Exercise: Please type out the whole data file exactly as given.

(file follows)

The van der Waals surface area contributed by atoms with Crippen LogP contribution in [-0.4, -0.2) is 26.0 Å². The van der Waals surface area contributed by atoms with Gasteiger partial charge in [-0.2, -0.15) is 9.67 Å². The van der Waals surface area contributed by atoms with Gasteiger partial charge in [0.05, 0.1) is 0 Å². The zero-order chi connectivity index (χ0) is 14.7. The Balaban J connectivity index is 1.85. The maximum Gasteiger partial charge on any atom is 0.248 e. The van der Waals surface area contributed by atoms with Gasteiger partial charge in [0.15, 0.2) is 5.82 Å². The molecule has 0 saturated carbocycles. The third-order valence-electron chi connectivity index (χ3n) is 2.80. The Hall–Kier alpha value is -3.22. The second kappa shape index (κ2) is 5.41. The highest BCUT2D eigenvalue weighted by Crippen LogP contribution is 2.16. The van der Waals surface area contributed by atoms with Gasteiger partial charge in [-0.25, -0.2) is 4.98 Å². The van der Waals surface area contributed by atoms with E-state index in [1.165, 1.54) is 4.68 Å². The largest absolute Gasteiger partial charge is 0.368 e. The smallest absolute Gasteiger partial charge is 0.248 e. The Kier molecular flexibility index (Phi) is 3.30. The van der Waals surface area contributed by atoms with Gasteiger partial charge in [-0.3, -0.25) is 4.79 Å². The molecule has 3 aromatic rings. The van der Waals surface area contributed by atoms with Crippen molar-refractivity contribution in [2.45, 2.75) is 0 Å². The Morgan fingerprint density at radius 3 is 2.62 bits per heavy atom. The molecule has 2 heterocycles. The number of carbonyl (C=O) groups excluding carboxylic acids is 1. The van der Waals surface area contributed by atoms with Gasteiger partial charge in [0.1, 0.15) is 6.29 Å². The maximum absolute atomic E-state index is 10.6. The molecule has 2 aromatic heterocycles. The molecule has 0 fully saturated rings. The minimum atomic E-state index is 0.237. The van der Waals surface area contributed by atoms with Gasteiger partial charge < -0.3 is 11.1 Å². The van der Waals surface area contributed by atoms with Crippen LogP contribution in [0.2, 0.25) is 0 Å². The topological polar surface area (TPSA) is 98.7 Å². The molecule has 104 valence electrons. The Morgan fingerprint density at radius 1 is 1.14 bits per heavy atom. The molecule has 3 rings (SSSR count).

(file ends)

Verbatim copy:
The van der Waals surface area contributed by atoms with Crippen LogP contribution in [-0.4, -0.2) is 26.0 Å². The van der Waals surface area contributed by atoms with Gasteiger partial charge in [-0.2, -0.15) is 9.67 Å². The van der Waals surface area contributed by atoms with Gasteiger partial charge in [0.05, 0.1) is 0 Å². The zero-order chi connectivity index (χ0) is 14.7. The Balaban J connectivity index is 1.85. The maximum Gasteiger partial charge on any atom is 0.248 e. The van der Waals surface area contributed by atoms with Gasteiger partial charge in [0.15, 0.2) is 5.82 Å². The molecule has 0 saturated carbocycles. The third-order valence-electron chi connectivity index (χ3n) is 2.80. The Hall–Kier alpha value is -3.22. The second kappa shape index (κ2) is 5.41. The highest BCUT2D eigenvalue weighted by Crippen LogP contribution is 2.16. The van der Waals surface area contributed by atoms with Gasteiger partial charge in [-0.25, -0.2) is 4.98 Å². The van der Waals surface area contributed by atoms with E-state index in [1.165, 1.54) is 4.68 Å². The largest absolute Gasteiger partial charge is 0.368 e. The smallest absolute Gasteiger partial charge is 0.248 e. The Kier molecular flexibility index (Phi) is 3.30. The van der Waals surface area contributed by atoms with Gasteiger partial charge in [-0.3, -0.25) is 4.79 Å². The molecule has 3 aromatic rings. The van der Waals surface area contributed by atoms with Crippen molar-refractivity contribution in [2.45, 2.75) is 0 Å². The Morgan fingerprint density at radius 3 is 2.62 bits per heavy atom. The molecule has 2 heterocycles. The number of carbonyl (C=O) groups excluding carboxylic acids is 1. The van der Waals surface area contributed by atoms with Gasteiger partial charge in [0.1, 0.15) is 6.29 Å². The maximum absolute atomic E-state index is 10.6. The molecule has 2 aromatic heterocycles. The molecule has 0 fully saturated rings. The minimum atomic E-state index is 0.237. The van der Waals surface area contributed by atoms with Gasteiger partial charge < -0.3 is 11.1 Å². The van der Waals surface area contributed by atoms with Crippen LogP contribution in [0.2, 0.25) is 0 Å². The topological polar surface area (TPSA) is 98.7 Å². The molecule has 104 valence electrons. The Morgan fingerprint density at radius 1 is 1.14 bits per heavy atom. The molecule has 3 rings (SSSR count).